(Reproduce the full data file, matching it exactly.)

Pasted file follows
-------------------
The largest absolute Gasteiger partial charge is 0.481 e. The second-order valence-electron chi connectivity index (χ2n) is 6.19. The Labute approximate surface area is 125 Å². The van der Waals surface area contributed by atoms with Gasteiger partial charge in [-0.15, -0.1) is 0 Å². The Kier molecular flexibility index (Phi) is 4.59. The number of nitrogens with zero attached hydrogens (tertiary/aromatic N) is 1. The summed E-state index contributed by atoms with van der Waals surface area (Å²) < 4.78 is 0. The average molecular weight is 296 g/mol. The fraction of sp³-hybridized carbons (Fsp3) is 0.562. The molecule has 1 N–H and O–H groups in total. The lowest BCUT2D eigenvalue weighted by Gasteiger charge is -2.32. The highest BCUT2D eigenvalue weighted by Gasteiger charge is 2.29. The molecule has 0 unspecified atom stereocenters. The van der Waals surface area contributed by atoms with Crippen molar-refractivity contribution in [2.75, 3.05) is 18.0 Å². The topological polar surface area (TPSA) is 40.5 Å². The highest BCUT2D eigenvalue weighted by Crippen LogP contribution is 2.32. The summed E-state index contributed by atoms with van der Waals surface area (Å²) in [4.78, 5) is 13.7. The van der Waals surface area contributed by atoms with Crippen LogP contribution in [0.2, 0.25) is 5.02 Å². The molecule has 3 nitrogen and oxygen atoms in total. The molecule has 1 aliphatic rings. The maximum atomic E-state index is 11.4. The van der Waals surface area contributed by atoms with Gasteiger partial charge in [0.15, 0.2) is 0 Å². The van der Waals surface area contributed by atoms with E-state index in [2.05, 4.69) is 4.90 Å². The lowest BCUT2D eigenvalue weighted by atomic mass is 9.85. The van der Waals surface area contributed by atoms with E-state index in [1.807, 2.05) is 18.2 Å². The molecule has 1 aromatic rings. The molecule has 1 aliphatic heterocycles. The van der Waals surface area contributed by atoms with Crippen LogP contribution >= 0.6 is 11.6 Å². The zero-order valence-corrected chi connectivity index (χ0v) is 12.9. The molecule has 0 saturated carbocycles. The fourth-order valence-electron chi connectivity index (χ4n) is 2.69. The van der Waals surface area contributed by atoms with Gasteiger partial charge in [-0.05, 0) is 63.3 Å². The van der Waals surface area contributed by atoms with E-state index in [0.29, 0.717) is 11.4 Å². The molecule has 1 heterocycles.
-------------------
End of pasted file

The largest absolute Gasteiger partial charge is 0.481 e. The second-order valence-electron chi connectivity index (χ2n) is 6.19. The Labute approximate surface area is 125 Å². The van der Waals surface area contributed by atoms with Gasteiger partial charge in [-0.15, -0.1) is 0 Å². The Kier molecular flexibility index (Phi) is 4.59. The number of nitrogens with zero attached hydrogens (tertiary/aromatic N) is 1. The summed E-state index contributed by atoms with van der Waals surface area (Å²) < 4.78 is 0. The average molecular weight is 296 g/mol. The fraction of sp³-hybridized carbons (Fsp3) is 0.562. The molecule has 1 N–H and O–H groups in total. The lowest BCUT2D eigenvalue weighted by Gasteiger charge is -2.32. The highest BCUT2D eigenvalue weighted by Gasteiger charge is 2.29. The molecule has 0 unspecified atom stereocenters. The van der Waals surface area contributed by atoms with Crippen molar-refractivity contribution in [2.75, 3.05) is 18.0 Å². The topological polar surface area (TPSA) is 40.5 Å². The highest BCUT2D eigenvalue weighted by Crippen LogP contribution is 2.32. The summed E-state index contributed by atoms with van der Waals surface area (Å²) in [4.78, 5) is 13.7. The van der Waals surface area contributed by atoms with Crippen LogP contribution in [0.2, 0.25) is 5.02 Å². The molecule has 3 nitrogen and oxygen atoms in total. The molecule has 1 aliphatic rings. The maximum atomic E-state index is 11.4. The van der Waals surface area contributed by atoms with Gasteiger partial charge in [0.15, 0.2) is 0 Å². The van der Waals surface area contributed by atoms with E-state index in [2.05, 4.69) is 4.90 Å². The lowest BCUT2D eigenvalue weighted by atomic mass is 9.85. The van der Waals surface area contributed by atoms with E-state index in [1.807, 2.05) is 18.2 Å². The molecule has 1 aromatic rings. The molecule has 1 aliphatic heterocycles. The van der Waals surface area contributed by atoms with Crippen LogP contribution >= 0.6 is 11.6 Å². The zero-order valence-corrected chi connectivity index (χ0v) is 12.9. The molecule has 0 saturated carbocycles. The fourth-order valence-electron chi connectivity index (χ4n) is 2.69. The van der Waals surface area contributed by atoms with Gasteiger partial charge in [-0.05, 0) is 63.3 Å². The van der Waals surface area contributed by atoms with E-state index in [0.29, 0.717) is 11.4 Å². The molecule has 1 heterocycles.